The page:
Quest for Infamy – Don’t be famous, be infamous.

by on Mar.05, 2014, under developer diary, featured, quest for infamy


Every game big or small starts as an idea, a thought process that’s rooted in what you’d love to see in a game. These can range from small changes to an already existing formula or series, a completely new idea, or a twist on an existing one.Quest for Infamy definitely falls into the latter.

Inspired by the classic adventure games from both Lucasarts and Sierra (namely the Quest for Glory series) many of the design choices were already made before a single thought made it onto the design document. One of these being the graphical style; Quest for Infamy would be a 2D pixelated game similar to the VGA-graphical style of old.


Sierra’s Quest for Glory

Making a decision like this in the early-to-mid 00s, a time when 2D games were relegated handheld consoles, was not an easy decision. However, if Quest for Infamy was going to be a love letter to adventure gaming as originally envisioned, this choice would be an absolute necessity. As a result, over the following years Infamous Quests would acquire the necessary experience by remaking Space Quest II and King’s Quest III in a style mimicking VGA. Once satisfied with the results, it was time to create Quest for Infamy.


Infamous Quests’ King’s Quest III remake

Keeping in tone with the limitations of the technology available in the early 90s, the game can run at 320×240, but for those of you who like to play on big screens with higher resolutions, added several graphical options which should be more up your alley have also been added.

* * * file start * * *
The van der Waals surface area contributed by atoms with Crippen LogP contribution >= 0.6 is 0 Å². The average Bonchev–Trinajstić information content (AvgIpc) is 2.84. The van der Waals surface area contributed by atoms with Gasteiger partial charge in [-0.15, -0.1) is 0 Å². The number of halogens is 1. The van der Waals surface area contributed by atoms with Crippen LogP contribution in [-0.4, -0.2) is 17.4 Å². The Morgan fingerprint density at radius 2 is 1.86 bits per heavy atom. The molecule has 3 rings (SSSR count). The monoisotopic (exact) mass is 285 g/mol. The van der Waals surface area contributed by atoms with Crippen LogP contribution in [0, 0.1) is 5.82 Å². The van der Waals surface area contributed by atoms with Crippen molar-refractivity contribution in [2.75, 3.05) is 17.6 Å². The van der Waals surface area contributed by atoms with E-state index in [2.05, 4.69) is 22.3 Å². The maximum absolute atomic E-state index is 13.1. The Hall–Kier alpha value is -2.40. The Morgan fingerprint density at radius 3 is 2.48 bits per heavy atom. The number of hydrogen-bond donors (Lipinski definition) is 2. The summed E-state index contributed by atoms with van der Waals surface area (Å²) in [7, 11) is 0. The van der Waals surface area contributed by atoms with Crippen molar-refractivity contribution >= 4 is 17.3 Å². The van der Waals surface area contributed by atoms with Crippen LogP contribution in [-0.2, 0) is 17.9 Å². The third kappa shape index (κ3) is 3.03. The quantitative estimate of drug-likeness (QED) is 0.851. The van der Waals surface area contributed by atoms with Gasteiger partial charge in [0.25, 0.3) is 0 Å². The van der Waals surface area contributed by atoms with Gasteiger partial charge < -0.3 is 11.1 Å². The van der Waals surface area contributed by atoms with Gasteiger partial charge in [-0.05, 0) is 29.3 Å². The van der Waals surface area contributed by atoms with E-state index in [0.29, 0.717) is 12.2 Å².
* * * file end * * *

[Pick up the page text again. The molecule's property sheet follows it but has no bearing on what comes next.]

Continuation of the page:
In-game characters consist of animated sprites which scale in size depending on their distance from the player’s view. While animating each individual movement action can be a lot of work, it also allows for its very own distinct degree of freedom.


Unlike what you’d find in classics like Quest for Glory where you’re trying to be hero, in Quest for Infamy the main character is morally ambiguous. Quest for Infamy is not about playing an evil character, instead, Roehm is morally ambiguous as  he constantly walks in a grey area; he’s self-serving but that doesn’t mean he won’t help those in need. His may be the story of a hero’s redemption, or of someone who was just in the right place at the right time. Whether Roehm actually cares about the consequences of his actions or if he simply does the right thing for the wrong reasons, is entirely up to you, the player


Gonçalo Gonçalves
Social Media Associate
Phoenix Online Studios

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